Abnormal binocular vision and reading problems

Discussion in 'Eye-Care' started by jac-k, Jan 2, 2009.

  1. jac-k

    jac-k Guest

    Hi,
    I underwent strabismus surgery in my childhood, but doctors didn't
    take care of my fusion
    and stereopsis development, so I don't have normal binocular vison
    almost all my life.
    I'm able to "switch" my eyes, and when I look by one of them then the
    other deviate
    outwards. My doc says that I have an subjective strabismus angle, but
    objective angle
    is zero. When I look at an more distant object (lets say more than few
    meters away) I'm able
    to use both eyes, without any unpleasant sensations. But reading and
    using computer is a
    pain. It had become almost unbearable almost year ago, after I got job
    that require sitting in front
    of computer screen for 8 hours daily. After few months I started to
    feel weird sensations in my
    eyes. When I try to read, my right eye tends to deviate outward, and
    if i try to use both eyes
    then I cant see text clearly and feel that my eyes become somewhat
    uncoordinated. I get tired
    quickly and sometimes get headaches. Im going to see doctor soon but
    Im interested in your
    opinions: is this possible to don't have normal binocular vision and
    despite that be able to read
    without any problems ?
    Best Regards
     
    jac-k, Jan 2, 2009
    #1
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  2. jac-k

    Dan Abel Guest

    Neither my wife nor I have normal binocular vision and we see just fine.
    I have scar tissue in my right eye, and my wife has severe amblyopia in
    her right eye. We can read and use the computer as well as anyone else.
    There is a lack of eye-hand coordination, but we are used to that.

    I have a simple and cheap solution for you to try. Buy an eye patch.
    You can get them at any drug store. If it works, great. If not, toss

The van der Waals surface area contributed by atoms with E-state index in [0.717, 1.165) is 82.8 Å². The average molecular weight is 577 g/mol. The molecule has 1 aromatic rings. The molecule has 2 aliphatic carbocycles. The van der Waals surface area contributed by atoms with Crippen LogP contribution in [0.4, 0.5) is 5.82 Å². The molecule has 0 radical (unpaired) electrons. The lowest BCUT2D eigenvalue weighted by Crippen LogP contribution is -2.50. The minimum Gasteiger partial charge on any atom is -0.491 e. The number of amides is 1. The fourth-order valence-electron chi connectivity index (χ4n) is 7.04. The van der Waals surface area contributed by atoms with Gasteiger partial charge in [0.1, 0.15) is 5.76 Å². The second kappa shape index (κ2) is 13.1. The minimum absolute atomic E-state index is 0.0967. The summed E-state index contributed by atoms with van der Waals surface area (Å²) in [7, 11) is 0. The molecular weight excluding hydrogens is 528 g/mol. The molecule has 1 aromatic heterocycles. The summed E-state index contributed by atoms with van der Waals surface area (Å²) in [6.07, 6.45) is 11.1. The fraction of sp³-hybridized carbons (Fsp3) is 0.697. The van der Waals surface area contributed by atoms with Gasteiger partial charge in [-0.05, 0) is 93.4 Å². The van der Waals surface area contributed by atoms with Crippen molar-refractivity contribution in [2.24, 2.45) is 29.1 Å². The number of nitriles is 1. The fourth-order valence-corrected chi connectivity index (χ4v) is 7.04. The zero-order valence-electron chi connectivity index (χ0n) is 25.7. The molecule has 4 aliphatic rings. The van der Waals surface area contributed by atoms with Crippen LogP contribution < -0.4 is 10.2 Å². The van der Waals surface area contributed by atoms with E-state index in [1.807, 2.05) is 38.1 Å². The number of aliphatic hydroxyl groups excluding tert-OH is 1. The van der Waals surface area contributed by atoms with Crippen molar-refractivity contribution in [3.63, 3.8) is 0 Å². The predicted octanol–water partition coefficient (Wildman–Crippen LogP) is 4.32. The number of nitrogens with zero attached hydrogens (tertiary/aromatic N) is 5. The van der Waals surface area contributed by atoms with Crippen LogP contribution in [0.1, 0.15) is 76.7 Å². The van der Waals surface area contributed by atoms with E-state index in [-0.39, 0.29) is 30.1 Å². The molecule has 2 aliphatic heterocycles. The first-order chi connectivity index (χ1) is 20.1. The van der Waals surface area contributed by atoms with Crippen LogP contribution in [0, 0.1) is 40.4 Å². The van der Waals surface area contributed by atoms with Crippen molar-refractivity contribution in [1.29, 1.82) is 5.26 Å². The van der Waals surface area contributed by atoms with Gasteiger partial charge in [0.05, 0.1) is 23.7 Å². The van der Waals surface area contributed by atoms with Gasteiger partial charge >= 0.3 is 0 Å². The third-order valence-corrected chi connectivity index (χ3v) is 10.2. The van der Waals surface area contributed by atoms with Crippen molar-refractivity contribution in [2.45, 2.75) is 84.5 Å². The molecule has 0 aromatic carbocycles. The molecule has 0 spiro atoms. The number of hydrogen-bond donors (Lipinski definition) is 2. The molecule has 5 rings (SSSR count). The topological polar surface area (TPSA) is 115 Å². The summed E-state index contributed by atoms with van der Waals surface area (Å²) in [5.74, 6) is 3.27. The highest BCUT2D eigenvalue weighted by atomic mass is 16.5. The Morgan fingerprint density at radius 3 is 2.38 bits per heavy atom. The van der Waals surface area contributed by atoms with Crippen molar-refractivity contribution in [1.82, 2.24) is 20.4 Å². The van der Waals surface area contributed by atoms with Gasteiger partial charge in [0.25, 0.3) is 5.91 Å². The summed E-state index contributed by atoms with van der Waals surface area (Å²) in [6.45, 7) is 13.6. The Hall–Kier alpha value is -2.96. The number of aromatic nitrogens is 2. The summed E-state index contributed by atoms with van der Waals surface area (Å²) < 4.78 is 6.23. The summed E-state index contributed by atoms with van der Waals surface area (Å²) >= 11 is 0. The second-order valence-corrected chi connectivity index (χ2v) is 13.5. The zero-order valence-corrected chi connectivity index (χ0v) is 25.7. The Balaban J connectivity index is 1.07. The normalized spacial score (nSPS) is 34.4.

it. They are very cheap.
     
    Dan Abel, Jan 3, 2009
    #2
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  3. jac-k

    Troy Mercury Guest

    Welcome to The Club. I had the strabismus surgery at age 2,
    then again at 25. I'm now 47. Prescription is around -19.0
    I've been reading a book every two weeks since I was in highschool
    without any problems at all. For the past 20 years, I've also
    been on the computer 8 hours per weekday.

    About a month ago, I had cataract surgery on my non-dominant eye,
    and can stiil read and use the computer for hours without
    problems.

    I'm an engineer, not a doctor, but my guess is that your dominant eye
    is not as dominant as mine. I think the other poster's suggestion of
    using an eyepatch mught help.
     
    Troy Mercury, Jan 3, 2009
    #3

  4. If your subjective and objective angles do not match, then you may have ARC
    (abnormal retinal correspondence), where the brain has adapted to an angle,
    and has decided to make a part of the retina that is not the "zero" location
    (the fovea) the new "zero". This actually does not happen at the level of
    the retina, but is a cortical brain adaptation. Not much to do about that.

    Most people who have had strabismus do not have normal binocular vision,
    which may be the reason they developed strabismus in the first place, due to
    abnormal fusion and abnormal binocular vision in the brain.

    David Robins, MD
    Board certified Ophthalmologist
    Pediatric ophthalmology and adult strabismus subspecialty
     
    David Robins, MD, Jan 4, 2009
    #4
  5. jac-k

    jac-k Guest

    Thank you for replies. Frankly speaking I've never fully understand
    this subjective and objective angle thing.
    I've done some searching for the ARC topic and if I understand
    correctly, non-zero subjective angle with zero
    objective angle means that altrought my eyeballs appear to be
    straight, my "subjective visual perception" is
    like they werent, because brain is used to use non corresponding
    retina areas. Is this correct ?
    Recently Ive noticed that I have diplopia when i look at an small
    lighting object in a dark room. Is this is
    normal in this circumstances ? (lack of fusion and subjective
    strabismus angle) Im not sure if I have it
    before or my condition has become worse lately. And my last question
    is: is there any pending research
    to restore (reconstruct) fusion and stereopsis in adults ? or is this
    still far beyond of reach of current medicine...
     
    jac-k, Jan 4, 2009
    #5
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